By Jennifer Davis, CFP®
About one out of every four 65-year-olds today will live past age 90, and one out of 10 will live past age 95. Given increasing longevity trends, it can feel daunting to figure out exactly when is the right time to retire--but it shouldn’t seem impossible. Determining when you can retire depends on 3 simple factors:
- How much you will ultimately need to live on
- How much guaranteed income you will receive in retirement
- How will you make up the difference
Because we don’t know the future, the best we can do is rely on educated estimates of what inflation might be and what returns we can expect from our investment portfolios. At Halpern Financial, we run the numbers on thousands of potential scenarios with Monte Carlo simulations, and use both quantitative and qualitative analysis to help our clients create individualized plans to maximize their chances of retirement stability. However, there are also steps you can take on your own to prepare for your future in retirement.
Step 1. To first get an estimate of what you’ll need to live on, look at your current expenses. Think about how life may change and adjust. You can fine-tune this forever, but my advice would be to start with a ballpark figure. Be aware that medical costs tend to increase over time.
Step 2. Next, determine what guaranteed sources of income you’ll have in retirement. These would be items such as Social Security, pensions and annuitized income.
Step 3. Subtract this figure from your annual expense estimate. The difference between these two figures is what your savings will need to provide for, though of course things may change over time. Most people assume their expenses will go down in retirement, but if you travel more or dedicate more time to a hobby, certain expenses may actually increase.
Step 4. This is where the art of planning for retirement gets interesting—the numbers may suggest a story, but it takes both quantitative and qualitative analysis to answer the following questions:
- When would you like to retire?
- How long do you expect to live?
- How much do you expect your investments will outpace inflation?
Many retirement planning calculators exist for free online, but be aware that they do not tell the whole story. They may provide a rough estimate, but they cannot be the only source you use to determine retirement readiness, because they do not take more advanced strategies into account, such as claiming Social Security at an advantageous time, Required Minimum Distribution strategies, or tax-efficient withdrawal strategies. These strategies have made the difference between retirement uncertainty and retirement security for several clients!
Your Halpern Financial team can create a strategy incorporating all of these aspects, as well as others more customized to your situation.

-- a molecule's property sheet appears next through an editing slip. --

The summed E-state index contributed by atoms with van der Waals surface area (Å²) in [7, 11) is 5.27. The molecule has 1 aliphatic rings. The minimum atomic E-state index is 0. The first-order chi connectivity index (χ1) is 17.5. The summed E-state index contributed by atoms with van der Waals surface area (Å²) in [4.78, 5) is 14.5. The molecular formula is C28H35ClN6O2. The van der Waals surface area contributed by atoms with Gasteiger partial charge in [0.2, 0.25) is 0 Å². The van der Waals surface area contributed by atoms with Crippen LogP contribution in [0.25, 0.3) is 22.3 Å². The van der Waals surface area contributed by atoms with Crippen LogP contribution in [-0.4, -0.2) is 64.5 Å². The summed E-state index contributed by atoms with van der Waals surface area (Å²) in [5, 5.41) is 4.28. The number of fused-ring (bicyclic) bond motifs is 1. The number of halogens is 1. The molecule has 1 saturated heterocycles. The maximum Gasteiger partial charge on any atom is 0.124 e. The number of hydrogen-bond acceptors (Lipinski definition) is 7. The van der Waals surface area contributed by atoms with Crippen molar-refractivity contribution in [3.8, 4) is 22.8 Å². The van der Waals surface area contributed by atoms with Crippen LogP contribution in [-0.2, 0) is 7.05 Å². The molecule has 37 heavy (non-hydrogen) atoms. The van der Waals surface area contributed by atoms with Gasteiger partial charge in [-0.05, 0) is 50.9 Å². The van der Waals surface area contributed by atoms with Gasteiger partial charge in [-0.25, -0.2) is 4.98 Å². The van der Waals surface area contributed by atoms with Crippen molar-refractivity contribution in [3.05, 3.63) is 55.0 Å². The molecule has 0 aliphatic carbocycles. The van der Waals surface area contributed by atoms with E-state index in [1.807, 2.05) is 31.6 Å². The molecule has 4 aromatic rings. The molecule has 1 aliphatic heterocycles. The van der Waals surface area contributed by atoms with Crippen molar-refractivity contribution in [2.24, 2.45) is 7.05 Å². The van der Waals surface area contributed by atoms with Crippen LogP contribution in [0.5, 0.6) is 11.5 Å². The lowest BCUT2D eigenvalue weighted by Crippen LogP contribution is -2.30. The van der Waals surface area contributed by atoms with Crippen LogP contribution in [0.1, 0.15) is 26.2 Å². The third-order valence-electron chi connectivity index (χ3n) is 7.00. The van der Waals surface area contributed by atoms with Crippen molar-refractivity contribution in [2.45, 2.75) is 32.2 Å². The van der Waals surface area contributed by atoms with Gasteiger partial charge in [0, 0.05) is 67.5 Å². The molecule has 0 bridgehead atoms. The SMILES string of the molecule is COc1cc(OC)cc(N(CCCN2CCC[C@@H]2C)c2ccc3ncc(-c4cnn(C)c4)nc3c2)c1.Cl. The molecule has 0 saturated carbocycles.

Step 5. Revisit your projections every few years with a professional. Your situation may change, you may spend more or less than you expected, or any number of unpredictable life factors could occur. Even though we can’t predict these things, it is always good to adjust your plan when needed. At Halpern Financial, we are happy to help you test different potential scenarios and run retirement projections.
IMPORTANT DISCLOSURE INFORMATION
Please remember that past performance may not be indicative of future results. Different types of investments involve varying degrees of risk, and there can be no assurance that the future performance of any specific investment, investment strategy, or product (including the investments and/or investment strategies recommended or undertaken by Halpern Financial, Inc.), or any non-investment related content, made reference to directly or indirectly in this blog will be profitable, equal any corresponding indicated historical performance level(s), be suitable for your portfolio or individual situation, or prove successful. Due to various factors, including changing market conditions and/or applicable laws, the content may no longer be reflective of current opinions or positions. Moreover, you should not assume that any discussion or information contained in this blog serves as the receipt of, or as a substitute for, personalized investment advice from Halpern Financial, Inc. To the extent that a reader has any questions regarding the applicability of any specific issue discussed above to his/her individual situation, he/she is encouraged to consult with the professional advisor of his/her choosing. Halpern Financial, Inc. is neither a law firm nor a certified public accounting firm and no portion of the blog content should be construed as legal or accounting advice. A copy of the Halpern Financial, Inc.’s current written disclosure statement discussing our advisory services and fees is available for review upon request.